What does this have to do with resilience?

A few years ago, I got into a situation where my support staff contract had a lapse. For three months, I had to do my job plus the job of 2-3 support staff members.

By the middle of the second month, I felt my patience slipping. The quality of my work was slipping. I wanted to pull my hair out but knew I had to soldier on until the support staff contract was back in place. More delays in contracting made the end of that tunnel more distant by the day.

Much like you may be doing now, I began looking for something to help me be more resilient. To help me keep it together. To keep my office together.

I was lucky enough to come across a book that changed my perspective on my situation at the time, and how I approach my work today.

I encourage you to take the time to read that book. If you happen to click through the image above and purchase the book, I will get a small commission. But I recommend it more for the value it will bring to you than to the small sum I might earn.

The point of the book is figuring out priorities. And most importantly, it is about being ok with unimportant things being left undone.

In a prior post, I made the point that resilience shouldn’t be about bouncing back to the way we were before the challenge we are facing. It’s learning to adapt. It’s about becoming a better version of ourselves as we make it through whatever we are facing.

I can honestly say that I am more resilient for having had a gap in my support staff contract than I was before it happened.

Are you building a Gothic cathedral?

When I read the line in Stephen Dobyn’s poem about building cathedrals, I immediately thought of a trip to Barcelona to see Gaudi’s Sagrada Familia. The Sagrada Familia has been under construction for over 135 years.

Sure it’s an amazing cathedral, unlike any you’ve seen elsewhere. But I have to wonder if the builders forgot the point.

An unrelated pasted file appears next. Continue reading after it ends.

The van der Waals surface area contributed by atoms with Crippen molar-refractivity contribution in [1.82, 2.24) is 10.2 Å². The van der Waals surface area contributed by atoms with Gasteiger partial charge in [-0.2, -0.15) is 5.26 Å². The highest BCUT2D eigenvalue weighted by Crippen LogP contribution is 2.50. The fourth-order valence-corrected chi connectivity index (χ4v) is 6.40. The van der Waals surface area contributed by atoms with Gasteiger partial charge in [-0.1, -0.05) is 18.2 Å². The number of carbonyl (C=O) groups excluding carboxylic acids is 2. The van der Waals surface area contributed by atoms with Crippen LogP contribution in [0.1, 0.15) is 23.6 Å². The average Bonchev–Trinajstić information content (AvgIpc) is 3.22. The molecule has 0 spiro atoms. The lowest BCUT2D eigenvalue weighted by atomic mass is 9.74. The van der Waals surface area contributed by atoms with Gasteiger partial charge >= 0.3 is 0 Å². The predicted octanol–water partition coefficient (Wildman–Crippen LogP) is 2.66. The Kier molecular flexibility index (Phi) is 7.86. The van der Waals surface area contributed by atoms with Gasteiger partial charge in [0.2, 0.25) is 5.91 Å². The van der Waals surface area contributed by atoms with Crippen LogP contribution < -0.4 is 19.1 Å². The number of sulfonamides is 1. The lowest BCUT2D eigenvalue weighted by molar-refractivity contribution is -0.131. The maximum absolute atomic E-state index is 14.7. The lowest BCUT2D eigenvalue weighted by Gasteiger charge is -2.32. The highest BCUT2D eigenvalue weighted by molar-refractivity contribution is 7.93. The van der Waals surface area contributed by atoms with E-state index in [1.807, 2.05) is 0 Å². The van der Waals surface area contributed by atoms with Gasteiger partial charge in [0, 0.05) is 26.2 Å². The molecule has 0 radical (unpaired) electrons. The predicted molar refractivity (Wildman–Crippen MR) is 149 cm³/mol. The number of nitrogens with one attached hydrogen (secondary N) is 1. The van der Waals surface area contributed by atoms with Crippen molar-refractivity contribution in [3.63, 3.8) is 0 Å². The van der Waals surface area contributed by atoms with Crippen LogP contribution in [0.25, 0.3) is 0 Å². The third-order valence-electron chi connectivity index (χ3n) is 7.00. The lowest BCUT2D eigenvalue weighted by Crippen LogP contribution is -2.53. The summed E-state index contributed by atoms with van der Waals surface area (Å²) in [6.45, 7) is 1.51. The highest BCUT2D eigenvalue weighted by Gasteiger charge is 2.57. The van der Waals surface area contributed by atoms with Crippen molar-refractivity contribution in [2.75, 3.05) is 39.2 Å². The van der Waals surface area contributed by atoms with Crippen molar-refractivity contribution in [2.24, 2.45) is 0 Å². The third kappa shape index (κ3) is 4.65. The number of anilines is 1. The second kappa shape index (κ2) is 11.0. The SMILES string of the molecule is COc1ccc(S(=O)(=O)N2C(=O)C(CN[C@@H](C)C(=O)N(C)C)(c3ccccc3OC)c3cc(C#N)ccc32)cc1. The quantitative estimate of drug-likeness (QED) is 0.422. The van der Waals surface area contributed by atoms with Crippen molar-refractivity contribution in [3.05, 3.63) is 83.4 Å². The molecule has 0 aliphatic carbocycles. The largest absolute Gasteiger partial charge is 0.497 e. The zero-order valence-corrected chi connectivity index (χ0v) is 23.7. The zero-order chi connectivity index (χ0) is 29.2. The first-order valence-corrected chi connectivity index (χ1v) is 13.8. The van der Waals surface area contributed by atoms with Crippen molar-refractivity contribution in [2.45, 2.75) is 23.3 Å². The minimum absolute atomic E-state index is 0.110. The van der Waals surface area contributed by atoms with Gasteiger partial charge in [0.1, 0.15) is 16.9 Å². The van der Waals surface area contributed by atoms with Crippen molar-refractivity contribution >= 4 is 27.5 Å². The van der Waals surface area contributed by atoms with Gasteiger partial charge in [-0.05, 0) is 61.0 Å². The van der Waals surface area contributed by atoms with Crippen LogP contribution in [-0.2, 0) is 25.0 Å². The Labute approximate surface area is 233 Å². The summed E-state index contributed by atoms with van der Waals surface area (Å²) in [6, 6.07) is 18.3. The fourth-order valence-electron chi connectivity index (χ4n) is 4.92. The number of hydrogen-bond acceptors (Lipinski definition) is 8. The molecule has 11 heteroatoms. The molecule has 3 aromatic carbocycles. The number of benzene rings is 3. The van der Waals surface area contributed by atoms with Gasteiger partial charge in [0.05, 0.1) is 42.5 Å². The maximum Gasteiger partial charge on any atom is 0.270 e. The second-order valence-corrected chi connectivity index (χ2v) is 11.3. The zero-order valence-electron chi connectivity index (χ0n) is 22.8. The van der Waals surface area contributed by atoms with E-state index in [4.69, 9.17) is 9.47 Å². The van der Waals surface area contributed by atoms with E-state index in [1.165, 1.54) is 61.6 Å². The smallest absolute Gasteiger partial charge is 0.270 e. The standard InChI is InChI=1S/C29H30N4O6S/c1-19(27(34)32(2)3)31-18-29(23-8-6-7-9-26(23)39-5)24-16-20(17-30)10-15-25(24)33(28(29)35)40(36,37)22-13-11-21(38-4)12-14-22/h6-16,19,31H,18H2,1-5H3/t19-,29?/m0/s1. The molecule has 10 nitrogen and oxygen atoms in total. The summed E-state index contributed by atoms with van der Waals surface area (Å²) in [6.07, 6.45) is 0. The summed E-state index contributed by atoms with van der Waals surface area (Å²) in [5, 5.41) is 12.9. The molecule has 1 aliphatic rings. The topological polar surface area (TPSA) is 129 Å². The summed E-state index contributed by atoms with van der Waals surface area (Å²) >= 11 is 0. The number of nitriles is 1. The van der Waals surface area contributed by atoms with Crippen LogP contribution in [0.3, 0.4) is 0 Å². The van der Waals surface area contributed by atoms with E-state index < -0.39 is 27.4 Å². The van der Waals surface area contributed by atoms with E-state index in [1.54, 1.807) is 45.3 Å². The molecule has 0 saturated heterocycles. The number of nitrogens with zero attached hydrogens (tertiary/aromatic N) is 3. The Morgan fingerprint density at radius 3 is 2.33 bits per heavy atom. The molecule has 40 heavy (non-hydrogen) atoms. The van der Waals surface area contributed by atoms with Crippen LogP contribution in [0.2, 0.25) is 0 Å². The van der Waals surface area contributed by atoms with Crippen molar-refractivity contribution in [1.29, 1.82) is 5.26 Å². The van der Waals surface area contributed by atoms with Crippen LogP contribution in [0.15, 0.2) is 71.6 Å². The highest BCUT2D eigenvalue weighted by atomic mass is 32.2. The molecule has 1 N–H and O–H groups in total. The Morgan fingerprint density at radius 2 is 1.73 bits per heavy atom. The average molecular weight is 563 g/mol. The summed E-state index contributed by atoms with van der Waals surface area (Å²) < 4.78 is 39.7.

A cathedral is a place of worship. It is created in the praise of God and for the purpose of worship.

You don’t have to be religious to see these builders are perhaps more caught up in showing off their building skills than in finishing the cathedral. That their focus on perfection and amazement has gotten in the way of meeting the goal of creating a place of worship.

So if you’ve gotten to this place where you are looking for answers for resilience, I ask you to go further back than just asking what problem you are solving.

I ask you to consider why YOU are solving the problem. Are you solving it for a greater purpose? Or, are you solving it primarily to show off your abilities? Because, if the real reason is the second, you may never find the end to your to-do list.

Stop the rush towards an unknown treasure

If you take the steps I recommend above, you will have more tools in your toolbox to be more resilient. The task list will be shorter. The urge to rush to the next task will become quieter. You will have a larger, more beneficial impact on whatever problem you are aiming to solve. You will grow as a leader by delegating tasks that others can do.

And, maybe you can take back some of those things mentioned by Stephen Dobyns.

  • You might read that stack of books on your bedside.
  • You will have time to stop and chat with coworkers about things other than how stressed out you are. Laugh a little even.
  • You may have time to take a vacation. Imagine the luxury of not bringing your blackberry with you!

In case you missed it, take a look at our article: Resilience – is it happiness, optimism, or just a fad.